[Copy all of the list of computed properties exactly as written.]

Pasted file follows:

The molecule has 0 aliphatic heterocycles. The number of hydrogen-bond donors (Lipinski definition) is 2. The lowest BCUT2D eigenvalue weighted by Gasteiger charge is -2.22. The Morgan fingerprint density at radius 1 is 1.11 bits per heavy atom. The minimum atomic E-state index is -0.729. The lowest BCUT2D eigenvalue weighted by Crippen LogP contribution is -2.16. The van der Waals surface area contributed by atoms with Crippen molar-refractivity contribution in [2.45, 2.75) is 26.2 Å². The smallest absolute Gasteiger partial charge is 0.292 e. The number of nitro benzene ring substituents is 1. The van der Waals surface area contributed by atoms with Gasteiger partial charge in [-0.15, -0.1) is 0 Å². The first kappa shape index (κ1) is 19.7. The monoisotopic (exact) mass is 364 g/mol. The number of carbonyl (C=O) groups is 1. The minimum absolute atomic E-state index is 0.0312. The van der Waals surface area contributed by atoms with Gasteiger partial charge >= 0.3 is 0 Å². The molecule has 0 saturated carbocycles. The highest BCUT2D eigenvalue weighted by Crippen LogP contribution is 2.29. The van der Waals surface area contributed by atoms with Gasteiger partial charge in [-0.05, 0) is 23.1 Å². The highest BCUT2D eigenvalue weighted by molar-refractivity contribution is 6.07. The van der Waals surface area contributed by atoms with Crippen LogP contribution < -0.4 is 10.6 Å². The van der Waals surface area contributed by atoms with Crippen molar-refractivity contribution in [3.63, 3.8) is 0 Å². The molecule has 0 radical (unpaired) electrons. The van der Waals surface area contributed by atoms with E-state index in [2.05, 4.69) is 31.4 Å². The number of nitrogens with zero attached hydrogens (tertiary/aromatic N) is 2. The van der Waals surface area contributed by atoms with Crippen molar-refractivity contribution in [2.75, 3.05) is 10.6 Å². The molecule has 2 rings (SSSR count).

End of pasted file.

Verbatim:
The molecule has 0 aliphatic heterocycles. The number of hydrogen-bond donors (Lipinski definition) is 2. The lowest BCUT2D eigenvalue weighted by Gasteiger charge is -2.22. The Morgan fingerprint density at radius 1 is 1.11 bits per heavy atom. The minimum atomic E-state index is -0.729. The lowest BCUT2D eigenvalue weighted by Crippen LogP contribution is -2.16. The van der Waals surface area contributed by atoms with Crippen molar-refractivity contribution in [2.45, 2.75) is 26.2 Å². The smallest absolute Gasteiger partial charge is 0.292 e. The number of nitro benzene ring substituents is 1. The van der Waals surface area contributed by atoms with Gasteiger partial charge in [-0.15, -0.1) is 0 Å². The first kappa shape index (κ1) is 19.7. The monoisotopic (exact) mass is 364 g/mol. The number of carbonyl (C=O) groups is 1. The minimum absolute atomic E-state index is 0.0312. The van der Waals surface area contributed by atoms with Gasteiger partial charge >= 0.3 is 0 Å². The molecule has 0 saturated carbocycles. The highest BCUT2D eigenvalue weighted by Crippen LogP contribution is 2.29. The van der Waals surface area contributed by atoms with Gasteiger partial charge in [-0.05, 0) is 23.1 Å². The highest BCUT2D eigenvalue weighted by molar-refractivity contribution is 6.07. The van der Waals surface area contributed by atoms with Crippen LogP contribution < -0.4 is 10.6 Å². The van der Waals surface area contributed by atoms with Crippen molar-refractivity contribution in [3.63, 3.8) is 0 Å². The molecule has 0 radical (unpaired) electrons. The van der Waals surface area contributed by atoms with E-state index in [2.05, 4.69) is 31.4 Å². The number of nitrogens with zero attached hydrogens (tertiary/aromatic N) is 2. The van der Waals surface area contributed by atoms with Crippen molar-refractivity contribution in [2.75, 3.05) is 10.6 Å². The molecule has 2 rings (SSSR count).